Out in the cold

I just read an article mainly about the cost of Revlimid in the U.S.A. and the “games” that Celgene, the maker of Revlimid, has been playing in order to prevent it from becoming a generic drug.

The article tells the story of Pam Holt, a myeloma patient and retired educator, who pays $640 a month in order to take Revlimid: http://goo.gl/LHa5Jn

Having myeloma is hard enough, but being forced to go into debt in order to have conventional treatments is simply OUTRAGEOUS.

The greed of these big drug companies has to be stopped…

I consider myself extremely lucky to live in a country (Italy) where nobody has to pay a cent for their conventional treatments. It should be the same in every country.

1 Comment

  1. Thank you for sharing this article this is a topic that I have often wondered about. In the US we seem to pay a lot more for drugs than elsewhere. One of the deals done to pass the Affordable Care Act (ACA, Obama Care) was that the US government wouldn’t actively go after the drug companies to keep costs down. We also got the ability the get market rate insurance, regardless of pre-existing conditions.

    However this deal, has no doubt helped continue huge disparity in US prices versus elsewhere. I am told by my health insurance company that my 28 day/10mg Revlamid prescription costs $18,900, my co-pay varies but is generally less than $100. I suspect, (although don’t know for a fact), that the insurance company is actually getting a credit from Celegene so they aren’t really paying the full $18,900.

    A quick look at Celegene’s financial results show that last year they had $8.18 Billion in revenue from Revlamid, 70% of those sales were in US and 30% internationally. Now either there are many more M. Myeloma patients in the US than the rest of the world (not!), or the cost is simply a lot more in the US.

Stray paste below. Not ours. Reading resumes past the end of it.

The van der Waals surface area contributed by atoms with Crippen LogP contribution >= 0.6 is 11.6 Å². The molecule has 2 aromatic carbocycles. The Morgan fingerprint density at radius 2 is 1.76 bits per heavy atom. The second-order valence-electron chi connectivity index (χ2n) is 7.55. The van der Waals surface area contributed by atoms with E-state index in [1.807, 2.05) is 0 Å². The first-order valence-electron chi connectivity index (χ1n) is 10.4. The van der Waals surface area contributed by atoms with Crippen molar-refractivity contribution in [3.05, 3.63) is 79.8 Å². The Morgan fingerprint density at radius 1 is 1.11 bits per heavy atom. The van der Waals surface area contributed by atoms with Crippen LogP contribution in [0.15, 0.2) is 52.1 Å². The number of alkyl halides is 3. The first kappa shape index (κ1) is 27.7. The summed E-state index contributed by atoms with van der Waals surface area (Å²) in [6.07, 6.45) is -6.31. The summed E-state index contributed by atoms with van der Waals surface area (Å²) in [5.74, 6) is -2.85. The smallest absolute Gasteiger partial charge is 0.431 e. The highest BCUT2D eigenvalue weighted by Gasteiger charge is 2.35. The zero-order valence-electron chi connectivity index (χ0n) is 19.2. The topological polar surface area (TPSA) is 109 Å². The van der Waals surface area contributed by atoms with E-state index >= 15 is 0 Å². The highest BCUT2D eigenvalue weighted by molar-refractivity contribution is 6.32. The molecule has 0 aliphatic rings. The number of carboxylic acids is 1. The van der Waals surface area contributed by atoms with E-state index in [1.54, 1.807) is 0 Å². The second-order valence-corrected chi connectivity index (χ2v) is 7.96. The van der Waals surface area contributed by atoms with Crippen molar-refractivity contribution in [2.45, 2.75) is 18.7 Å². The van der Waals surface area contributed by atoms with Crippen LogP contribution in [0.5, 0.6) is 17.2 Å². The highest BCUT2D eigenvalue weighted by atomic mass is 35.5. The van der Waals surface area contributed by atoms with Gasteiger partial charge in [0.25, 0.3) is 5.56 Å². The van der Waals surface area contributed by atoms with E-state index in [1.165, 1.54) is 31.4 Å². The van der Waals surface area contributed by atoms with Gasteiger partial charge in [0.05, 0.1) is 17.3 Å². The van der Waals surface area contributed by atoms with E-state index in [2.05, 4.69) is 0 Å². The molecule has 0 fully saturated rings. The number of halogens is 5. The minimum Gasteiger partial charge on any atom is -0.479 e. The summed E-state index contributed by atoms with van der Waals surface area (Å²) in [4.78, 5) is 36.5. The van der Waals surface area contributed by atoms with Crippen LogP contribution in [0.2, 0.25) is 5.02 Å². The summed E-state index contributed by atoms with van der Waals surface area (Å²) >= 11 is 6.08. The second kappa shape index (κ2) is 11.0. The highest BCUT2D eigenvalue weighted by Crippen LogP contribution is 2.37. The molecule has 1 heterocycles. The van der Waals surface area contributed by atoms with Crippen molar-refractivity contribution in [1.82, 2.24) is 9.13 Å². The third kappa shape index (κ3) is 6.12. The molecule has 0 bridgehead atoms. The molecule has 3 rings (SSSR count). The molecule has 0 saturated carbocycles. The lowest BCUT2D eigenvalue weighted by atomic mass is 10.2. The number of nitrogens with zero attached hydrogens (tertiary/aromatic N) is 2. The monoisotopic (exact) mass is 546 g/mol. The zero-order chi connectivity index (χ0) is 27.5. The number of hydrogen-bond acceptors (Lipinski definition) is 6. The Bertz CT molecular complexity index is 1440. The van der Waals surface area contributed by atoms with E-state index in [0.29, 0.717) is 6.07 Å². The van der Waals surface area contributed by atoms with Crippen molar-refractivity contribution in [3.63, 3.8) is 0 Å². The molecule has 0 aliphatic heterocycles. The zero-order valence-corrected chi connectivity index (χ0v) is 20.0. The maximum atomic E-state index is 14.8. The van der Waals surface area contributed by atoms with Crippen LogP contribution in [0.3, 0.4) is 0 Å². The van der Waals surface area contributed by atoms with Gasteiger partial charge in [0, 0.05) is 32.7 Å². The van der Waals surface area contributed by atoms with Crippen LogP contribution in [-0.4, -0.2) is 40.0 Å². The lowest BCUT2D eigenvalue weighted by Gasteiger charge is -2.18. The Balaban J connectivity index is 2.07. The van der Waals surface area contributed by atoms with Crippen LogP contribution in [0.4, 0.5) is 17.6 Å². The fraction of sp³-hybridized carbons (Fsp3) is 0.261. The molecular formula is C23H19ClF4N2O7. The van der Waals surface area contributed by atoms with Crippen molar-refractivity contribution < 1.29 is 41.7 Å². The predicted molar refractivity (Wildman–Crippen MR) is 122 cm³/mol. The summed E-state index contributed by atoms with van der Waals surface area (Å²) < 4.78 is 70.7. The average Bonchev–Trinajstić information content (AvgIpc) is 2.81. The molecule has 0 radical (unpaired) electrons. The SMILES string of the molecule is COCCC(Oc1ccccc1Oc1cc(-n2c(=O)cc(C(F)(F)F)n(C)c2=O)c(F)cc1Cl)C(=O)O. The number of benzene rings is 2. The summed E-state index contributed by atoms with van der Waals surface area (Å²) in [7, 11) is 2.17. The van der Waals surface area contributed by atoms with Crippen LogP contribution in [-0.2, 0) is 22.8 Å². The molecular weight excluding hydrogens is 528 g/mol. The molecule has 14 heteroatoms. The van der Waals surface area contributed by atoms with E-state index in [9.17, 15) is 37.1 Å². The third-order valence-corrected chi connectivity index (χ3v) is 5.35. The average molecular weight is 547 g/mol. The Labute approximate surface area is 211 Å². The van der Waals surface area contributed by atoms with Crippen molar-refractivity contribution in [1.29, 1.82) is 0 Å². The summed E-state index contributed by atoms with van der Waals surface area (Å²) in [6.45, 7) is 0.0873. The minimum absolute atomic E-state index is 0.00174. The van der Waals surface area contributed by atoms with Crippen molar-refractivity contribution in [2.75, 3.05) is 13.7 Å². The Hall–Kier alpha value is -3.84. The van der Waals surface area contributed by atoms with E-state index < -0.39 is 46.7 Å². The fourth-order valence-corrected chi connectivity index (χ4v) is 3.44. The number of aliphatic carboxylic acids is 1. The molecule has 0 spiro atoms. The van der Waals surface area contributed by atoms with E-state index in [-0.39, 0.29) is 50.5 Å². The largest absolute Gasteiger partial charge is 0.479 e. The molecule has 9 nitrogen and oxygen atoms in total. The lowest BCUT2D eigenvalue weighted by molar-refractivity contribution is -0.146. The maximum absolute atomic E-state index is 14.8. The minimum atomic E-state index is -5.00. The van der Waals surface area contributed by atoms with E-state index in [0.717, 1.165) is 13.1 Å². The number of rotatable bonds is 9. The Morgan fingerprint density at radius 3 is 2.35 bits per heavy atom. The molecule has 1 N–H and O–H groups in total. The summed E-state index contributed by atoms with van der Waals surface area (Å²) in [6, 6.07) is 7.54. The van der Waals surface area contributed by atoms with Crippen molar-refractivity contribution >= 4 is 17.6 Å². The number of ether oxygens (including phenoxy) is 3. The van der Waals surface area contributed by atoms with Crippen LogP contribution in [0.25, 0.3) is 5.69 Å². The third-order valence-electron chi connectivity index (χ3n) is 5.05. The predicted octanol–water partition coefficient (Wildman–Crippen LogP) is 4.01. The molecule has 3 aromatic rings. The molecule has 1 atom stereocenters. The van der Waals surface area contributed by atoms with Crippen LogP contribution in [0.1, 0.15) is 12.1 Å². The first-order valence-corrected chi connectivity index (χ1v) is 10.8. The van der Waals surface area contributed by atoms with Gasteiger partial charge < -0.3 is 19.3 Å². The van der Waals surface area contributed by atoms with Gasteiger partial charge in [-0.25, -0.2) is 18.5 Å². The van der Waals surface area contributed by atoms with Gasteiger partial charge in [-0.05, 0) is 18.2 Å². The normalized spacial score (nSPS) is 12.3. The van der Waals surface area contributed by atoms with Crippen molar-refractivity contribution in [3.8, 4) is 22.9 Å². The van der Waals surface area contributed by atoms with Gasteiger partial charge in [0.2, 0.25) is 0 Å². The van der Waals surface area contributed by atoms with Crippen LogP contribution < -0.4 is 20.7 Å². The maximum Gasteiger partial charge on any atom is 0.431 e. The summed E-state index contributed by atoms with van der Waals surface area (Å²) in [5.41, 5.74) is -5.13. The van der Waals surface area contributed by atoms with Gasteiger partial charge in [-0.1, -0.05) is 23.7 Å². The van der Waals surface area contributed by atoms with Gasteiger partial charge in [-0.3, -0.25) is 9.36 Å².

Interestingly, Celegene is in the process of buying Juno for $9 Billion, Juno specializes in CAR-Ts therapy. So if the article you highlighted is correct, that there will be a generic for Revlamid by 2022. Celegene is probably looking to replace lost revenue in hematology business with CAR-Ts.

    While drugs are more expensive here, the benefit is a patient can get access to them if they are recognized as the standard of care. When I replased after my BMT in 2016 and wasn’t responding the RVD, Dara came to the rescue and I have been MRD negative for the last six months. At the time, I had plans to return to UK after many years in the US, but a long conversation with good folks at Myeloma UK convinced me that for all the flaws of the US system, I would probably have access to treatments quicker and live longer in San Francisco than London. I was heartened to see that the NHS recently approved Dara for relapsed M Myeloma patients. now if you think Revlamid is expensive the monthly Dara infusions are in a different league!

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